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BIO216 Research Skills Guide: Evaluate Information

Evaluate information

Use the CRAP test to evaluate any resources you want to use in your assessments.

Criteria Ask Yourself Example
Currency
  • When was the information published?
  • Does currency matter for this topic?
  • Is it current enough for your topic?
  • When was the webpage last updated?

History of educational theories - older resources may be appropriate

vs

Social media in education -  older resources may not be appropriate

Reliability
  • Who published the information?
  • Is the source reputable? Is it peer reviewed?
  • Does the creator provide references and are those references credible?
  • Are there spelling, grammar or typographical errors?

A satirical news website (e.g. Betoota Advocate)

vs

A not for profit media group sourcing content from academics and researchers (e.g. The Conversation)

Authority
  • Who is the creator or author? Sources without an author may be less credible
  • What are their qualifications, affiliations and experience?
  • Are they an expert in the field?

An article written by a self-appointed expert that appears on a blog

vs

A peer reviewed article written by a team of university academics

Purpose
  • Why was the information published and who is the intended audience?
  • Is the creator trying to sell, inform, entertain, persuade?
  • Is it fact or opinion?
  • Is it biased or balanced?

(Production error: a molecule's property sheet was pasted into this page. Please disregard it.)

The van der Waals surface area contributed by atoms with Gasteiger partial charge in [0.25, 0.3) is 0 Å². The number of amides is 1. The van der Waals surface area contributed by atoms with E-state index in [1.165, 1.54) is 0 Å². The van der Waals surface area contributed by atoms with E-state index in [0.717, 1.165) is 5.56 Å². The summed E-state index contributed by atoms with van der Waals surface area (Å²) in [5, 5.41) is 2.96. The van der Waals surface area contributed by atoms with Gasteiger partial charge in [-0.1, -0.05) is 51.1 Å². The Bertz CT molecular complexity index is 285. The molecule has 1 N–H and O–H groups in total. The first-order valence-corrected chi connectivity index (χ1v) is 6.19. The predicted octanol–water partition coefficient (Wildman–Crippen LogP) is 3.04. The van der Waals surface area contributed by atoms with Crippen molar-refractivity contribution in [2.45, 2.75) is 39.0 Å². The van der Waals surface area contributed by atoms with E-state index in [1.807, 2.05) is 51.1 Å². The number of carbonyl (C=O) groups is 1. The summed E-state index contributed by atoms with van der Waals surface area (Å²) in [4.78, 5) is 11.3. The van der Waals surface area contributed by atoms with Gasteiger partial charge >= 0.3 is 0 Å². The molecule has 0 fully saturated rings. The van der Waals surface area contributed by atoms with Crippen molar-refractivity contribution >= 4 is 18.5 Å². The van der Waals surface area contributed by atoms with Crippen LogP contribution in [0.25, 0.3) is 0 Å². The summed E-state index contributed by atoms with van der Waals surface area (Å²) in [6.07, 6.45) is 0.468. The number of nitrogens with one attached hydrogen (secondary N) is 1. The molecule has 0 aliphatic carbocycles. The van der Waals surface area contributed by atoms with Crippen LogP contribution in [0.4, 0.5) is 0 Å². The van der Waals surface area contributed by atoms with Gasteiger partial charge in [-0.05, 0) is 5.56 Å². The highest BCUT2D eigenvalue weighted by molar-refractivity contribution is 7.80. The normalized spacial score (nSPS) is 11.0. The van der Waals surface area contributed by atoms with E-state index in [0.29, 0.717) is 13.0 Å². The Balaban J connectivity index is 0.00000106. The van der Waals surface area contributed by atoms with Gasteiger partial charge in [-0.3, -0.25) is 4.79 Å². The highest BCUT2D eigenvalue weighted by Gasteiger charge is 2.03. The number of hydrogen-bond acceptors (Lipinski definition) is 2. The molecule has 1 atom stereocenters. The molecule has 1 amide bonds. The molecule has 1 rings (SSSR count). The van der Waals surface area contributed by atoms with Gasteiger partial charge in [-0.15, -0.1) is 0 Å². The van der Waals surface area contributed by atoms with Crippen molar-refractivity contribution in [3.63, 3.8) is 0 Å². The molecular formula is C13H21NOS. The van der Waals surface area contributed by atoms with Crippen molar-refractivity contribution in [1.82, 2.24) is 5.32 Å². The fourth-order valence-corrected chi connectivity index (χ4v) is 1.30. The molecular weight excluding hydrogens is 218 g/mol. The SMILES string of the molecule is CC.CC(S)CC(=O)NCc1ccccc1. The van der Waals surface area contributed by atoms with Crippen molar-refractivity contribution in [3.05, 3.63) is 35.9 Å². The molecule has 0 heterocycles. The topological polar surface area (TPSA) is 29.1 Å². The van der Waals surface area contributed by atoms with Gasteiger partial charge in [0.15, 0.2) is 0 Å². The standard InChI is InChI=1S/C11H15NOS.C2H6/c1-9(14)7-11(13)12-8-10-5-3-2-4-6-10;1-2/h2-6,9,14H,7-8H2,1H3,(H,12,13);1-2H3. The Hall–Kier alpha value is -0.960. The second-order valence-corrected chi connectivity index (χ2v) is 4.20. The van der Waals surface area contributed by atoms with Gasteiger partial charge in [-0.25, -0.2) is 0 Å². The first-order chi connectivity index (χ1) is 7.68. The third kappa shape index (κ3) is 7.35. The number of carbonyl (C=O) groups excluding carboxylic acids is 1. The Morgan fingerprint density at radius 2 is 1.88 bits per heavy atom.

A webpage on diabetes from a pharmacy company that produces drugs to treat diabetes. They may have a vested interest.

vs

Diabetes information from a government website such as Australian Institute of Health & Welfare (AIHW). They have no vested interest.

Peer review

Articles published in peer-reviewed or refereed journals have been through a formal approval process. An editor and one or more subject specialists review the article before it is accepted for publication. This process is intended to ensure that the article is accurate, well-researched, and contributes to the body of knowledge in the field.

The Library's Primo Search tool and some journal databases include an option to limit your search to scholarly or peer reviewed articles, while others include this information as a part of the record. While this is an indication that the article could be peer-reviewed the definitive way to find out is to use Ulrichsweb.

Evaluating information

Evaluate internet resources

The type of domain provides you a hint as to the reliability of the website at which you are looking.

.edu (educational institution)

.gov (government)

 

These are more likely to be reliable and unbiased.

.org (non-profit organisation)

.asn (non-commercial organisation)

Sometimes these organisations can be biased toward one side of an issue that is actually quite complex.

.com (commercial site)

.net (network)

Try to avoid these sites as they are likely to be unreliable.

.net is the domain given to any site that doesn't fit into the other domain categories.

If you find a .com or .net site that you think is ok, look at the currency, reliability, authority and purpose to see if your suspicion is supported by evidence.

Peer Review